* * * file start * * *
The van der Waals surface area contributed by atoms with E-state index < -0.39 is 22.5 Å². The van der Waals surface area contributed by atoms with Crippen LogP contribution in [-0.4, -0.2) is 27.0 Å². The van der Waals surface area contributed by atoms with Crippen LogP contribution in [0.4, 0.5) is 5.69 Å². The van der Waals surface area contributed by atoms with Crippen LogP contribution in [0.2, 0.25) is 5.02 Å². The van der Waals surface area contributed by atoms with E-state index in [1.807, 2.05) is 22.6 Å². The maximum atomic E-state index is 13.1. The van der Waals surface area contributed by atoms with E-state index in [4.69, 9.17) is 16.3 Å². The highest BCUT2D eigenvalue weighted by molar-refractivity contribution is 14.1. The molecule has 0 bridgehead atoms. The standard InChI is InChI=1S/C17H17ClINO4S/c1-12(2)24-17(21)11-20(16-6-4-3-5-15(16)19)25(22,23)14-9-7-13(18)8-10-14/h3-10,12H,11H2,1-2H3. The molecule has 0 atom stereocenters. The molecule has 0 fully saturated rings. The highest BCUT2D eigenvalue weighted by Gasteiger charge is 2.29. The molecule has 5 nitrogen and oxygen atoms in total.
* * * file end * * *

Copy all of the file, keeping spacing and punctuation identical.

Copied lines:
The van der Waals surface area contributed by atoms with E-state index < -0.39 is 22.5 Å². The van der Waals surface area contributed by atoms with Crippen LogP contribution in [-0.4, -0.2) is 27.0 Å². The van der Waals surface area contributed by atoms with Crippen LogP contribution in [0.4, 0.5) is 5.69 Å². The van der Waals surface area contributed by atoms with Crippen LogP contribution in [0.2, 0.25) is 5.02 Å². The van der Waals surface area contributed by atoms with E-state index in [1.807, 2.05) is 22.6 Å². The maximum atomic E-state index is 13.1. The van der Waals surface area contributed by atoms with E-state index in [4.69, 9.17) is 16.3 Å². The highest BCUT2D eigenvalue weighted by molar-refractivity contribution is 14.1. The molecule has 0 bridgehead atoms. The standard InChI is InChI=1S/C17H17ClINO4S/c1-12(2)24-17(21)11-20(16-6-4-3-5-15(16)19)25(22,23)14-9-7-13(18)8-10-14/h3-10,12H,11H2,1-2H3. The molecule has 0 atom stereocenters. The molecule has 0 fully saturated rings. The highest BCUT2D eigenvalue weighted by Gasteiger charge is 2.29. The molecule has 5 nitrogen and oxygen atoms in total.